By the end of May 2018, Paul had had enough of feeling crap from chemo and made the decision to stop all treatment. Known for his honesty and lack of concern about language on his blog, the title had been as above – FCKD Off!!
His quality of life was diminishing far more rapidly than he’d expected, and he could barely eat.
However … in July he’d been persuaded to try radiotherapy in an attempt to stave off the progress of this horrible disease. The post he wrote about this really shows, if anyone is in any doubt, that accumulating lots of money is NOT the answer to everything. He shares feelings around his sadness and regret around the things he (and Elaine) still wanted to experience, and never would.
“What I now have is extreme fatigue that is just so awful, mainly because there is so much I want to do, I would love to go on a sailing holiday, I would love to explore the rest of Europe that Elaine and I never made it to. There are places in the UK that I would love to see, the money isnt a problem….I have sold everything, but when all you want to do is sleep there really isn’t any point. I really dont know whether the fatigue will go or whether this is my new living with cancer life and I had better get used to it.”
Amazingly following the radiotherapy, Paul managed a trip to Cyprus for a family wedding in September last year.
Paul frequently said how grateful he was to his incredibly supportive family, and friends, for their love and care during his journey from diagnosis to death.
The news we’d been anticipating arrived last Sunday, 24th February, that Paul had died.
Over the past week his brother Russell has courageously shared the sad news on Facebook, and via the Manly Ferry Blog, and opened up the funeral to his many friends. We hope to get there to pay our heartfelt respects to a kindred spirit and meet his family.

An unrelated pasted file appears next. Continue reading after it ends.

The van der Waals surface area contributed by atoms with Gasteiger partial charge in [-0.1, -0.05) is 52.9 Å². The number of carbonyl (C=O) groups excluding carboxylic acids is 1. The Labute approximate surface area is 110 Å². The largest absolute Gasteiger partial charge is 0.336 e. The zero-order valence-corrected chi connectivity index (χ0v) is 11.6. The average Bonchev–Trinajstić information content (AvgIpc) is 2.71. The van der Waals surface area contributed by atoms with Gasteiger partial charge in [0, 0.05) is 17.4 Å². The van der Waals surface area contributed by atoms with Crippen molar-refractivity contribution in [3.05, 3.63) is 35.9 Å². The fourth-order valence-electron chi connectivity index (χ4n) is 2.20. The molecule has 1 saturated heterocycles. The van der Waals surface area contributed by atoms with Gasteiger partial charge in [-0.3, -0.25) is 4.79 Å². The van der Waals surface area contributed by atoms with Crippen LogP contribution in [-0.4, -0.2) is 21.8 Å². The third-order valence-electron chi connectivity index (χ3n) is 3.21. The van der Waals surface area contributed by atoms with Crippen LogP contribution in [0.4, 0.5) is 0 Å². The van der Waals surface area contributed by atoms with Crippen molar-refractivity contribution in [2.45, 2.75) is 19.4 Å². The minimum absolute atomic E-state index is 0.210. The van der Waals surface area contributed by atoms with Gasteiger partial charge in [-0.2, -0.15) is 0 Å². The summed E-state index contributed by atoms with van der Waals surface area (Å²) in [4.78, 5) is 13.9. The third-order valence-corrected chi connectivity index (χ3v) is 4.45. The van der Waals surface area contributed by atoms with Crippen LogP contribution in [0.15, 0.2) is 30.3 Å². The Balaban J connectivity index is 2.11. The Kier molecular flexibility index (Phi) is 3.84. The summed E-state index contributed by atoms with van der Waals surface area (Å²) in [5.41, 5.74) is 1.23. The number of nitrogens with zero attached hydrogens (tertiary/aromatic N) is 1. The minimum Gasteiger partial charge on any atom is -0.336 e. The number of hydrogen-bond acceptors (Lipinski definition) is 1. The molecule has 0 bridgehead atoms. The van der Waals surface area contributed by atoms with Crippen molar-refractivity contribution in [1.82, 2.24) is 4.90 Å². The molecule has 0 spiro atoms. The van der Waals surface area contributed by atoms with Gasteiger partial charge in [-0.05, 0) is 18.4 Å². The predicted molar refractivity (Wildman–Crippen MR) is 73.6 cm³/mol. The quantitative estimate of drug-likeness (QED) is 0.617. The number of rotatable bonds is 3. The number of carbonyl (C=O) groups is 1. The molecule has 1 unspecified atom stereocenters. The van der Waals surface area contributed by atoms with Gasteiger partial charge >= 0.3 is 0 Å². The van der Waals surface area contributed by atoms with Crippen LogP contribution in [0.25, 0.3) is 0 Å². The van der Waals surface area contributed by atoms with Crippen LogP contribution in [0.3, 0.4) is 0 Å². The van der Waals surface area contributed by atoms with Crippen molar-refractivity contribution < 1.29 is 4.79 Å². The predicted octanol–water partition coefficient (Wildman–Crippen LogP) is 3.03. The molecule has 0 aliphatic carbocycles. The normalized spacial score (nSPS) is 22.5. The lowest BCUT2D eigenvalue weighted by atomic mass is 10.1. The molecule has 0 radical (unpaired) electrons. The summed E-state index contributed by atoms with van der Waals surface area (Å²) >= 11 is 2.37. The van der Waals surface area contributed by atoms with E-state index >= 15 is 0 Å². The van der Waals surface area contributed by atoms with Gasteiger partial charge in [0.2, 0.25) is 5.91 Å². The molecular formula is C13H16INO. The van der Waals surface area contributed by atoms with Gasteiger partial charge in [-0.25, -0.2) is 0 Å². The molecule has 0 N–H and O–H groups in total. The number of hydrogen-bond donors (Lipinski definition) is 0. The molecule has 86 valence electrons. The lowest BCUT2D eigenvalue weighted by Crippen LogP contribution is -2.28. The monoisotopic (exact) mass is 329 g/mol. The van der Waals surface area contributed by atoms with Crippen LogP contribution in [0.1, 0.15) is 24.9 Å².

The final post on Paul’s Manley ferry Blog was published on Monday 25th February by his brother Russell. Paul desperately hoped to get the number of ‘hits’ on his extremely popular blog to 1 million visitors. As of this evening, the ‘stat counter’ stood at 969, 885.
So dear readers, your challenge in Paul and Elaine’s memory is toclick away at all the links I’ve shared. Or just click on this link – http://nbthemanlyferry.blogspot.com
Let’s do our best to get the stat counter to go crazy before Paul’s funeral on 15th March. Once again I’m brought back to the preciousness of life on earth, and our quest to live each day to the full as one day we’ll also face our final one. From me …
“When you arise in the morning think of what a privilege it is to be alive, to think, to enjoy, to love.” Marcus Aurelius
This one however, I think sums up what Paul would want to shout to you all:
“Carpe Diem, I say. Seize the day. Grab it by the throat and rattle its bollocks.” Liz Jensen
4 thoughts on “Our Tribute to The Manly Ferry Author”
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We loved his blogs too, he had such a wonderful writing style. Like many readers, we had never met Paul and Elaine, but felt they were friends as we read about their adventures. And sadly, about the trials and tribulations which came later.
Robin and Jenny, Romany Rambler
A beautiful tribute to them both. 🙂 … I visited all the posts, twice, and read a few more. I hope it makes the ultimate ‘ton’. 🙂
Thank you 😉 Paul loved to write, until he was too unwell to feel he was making much sense. He wrote with a wonderfully witty style, as if he was talking directly to his readers.